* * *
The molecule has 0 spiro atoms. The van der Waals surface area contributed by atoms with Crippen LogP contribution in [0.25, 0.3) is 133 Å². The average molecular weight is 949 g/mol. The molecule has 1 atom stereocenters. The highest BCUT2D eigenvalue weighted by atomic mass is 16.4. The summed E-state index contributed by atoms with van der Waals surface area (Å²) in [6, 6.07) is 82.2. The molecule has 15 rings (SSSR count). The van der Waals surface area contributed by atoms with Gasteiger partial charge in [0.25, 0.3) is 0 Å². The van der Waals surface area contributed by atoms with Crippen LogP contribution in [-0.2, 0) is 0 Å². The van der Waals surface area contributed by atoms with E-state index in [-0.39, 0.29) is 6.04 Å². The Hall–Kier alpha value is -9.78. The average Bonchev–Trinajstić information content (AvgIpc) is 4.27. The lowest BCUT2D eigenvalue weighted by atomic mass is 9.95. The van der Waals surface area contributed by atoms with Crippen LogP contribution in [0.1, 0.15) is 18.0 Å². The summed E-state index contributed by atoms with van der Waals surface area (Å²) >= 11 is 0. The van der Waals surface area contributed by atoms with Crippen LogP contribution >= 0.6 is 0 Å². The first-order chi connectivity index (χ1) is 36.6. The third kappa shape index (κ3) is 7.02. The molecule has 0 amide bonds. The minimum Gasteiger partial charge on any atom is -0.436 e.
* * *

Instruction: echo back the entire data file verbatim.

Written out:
The molecule has 0 spiro atoms. The van der Waals surface area contributed by atoms with Crippen LogP contribution in [0.25, 0.3) is 133 Å². The average molecular weight is 949 g/mol. The molecule has 1 atom stereocenters. The highest BCUT2D eigenvalue weighted by atomic mass is 16.4. The summed E-state index contributed by atoms with van der Waals surface area (Å²) in [6, 6.07) is 82.2. The molecule has 15 rings (SSSR count). The van der Waals surface area contributed by atoms with Gasteiger partial charge in [0.25, 0.3) is 0 Å². The van der Waals surface area contributed by atoms with Crippen LogP contribution in [-0.2, 0) is 0 Å². The van der Waals surface area contributed by atoms with E-state index in [-0.39, 0.29) is 6.04 Å². The Hall–Kier alpha value is -9.78. The average Bonchev–Trinajstić information content (AvgIpc) is 4.27. The lowest BCUT2D eigenvalue weighted by atomic mass is 9.95. The van der Waals surface area contributed by atoms with Crippen LogP contribution in [0.1, 0.15) is 18.0 Å². The summed E-state index contributed by atoms with van der Waals surface area (Å²) >= 11 is 0. The van der Waals surface area contributed by atoms with Crippen LogP contribution >= 0.6 is 0 Å². The first-order chi connectivity index (χ1) is 36.6. The third kappa shape index (κ3) is 7.02. The molecule has 0 amide bonds. The minimum Gasteiger partial charge on any atom is -0.436 e.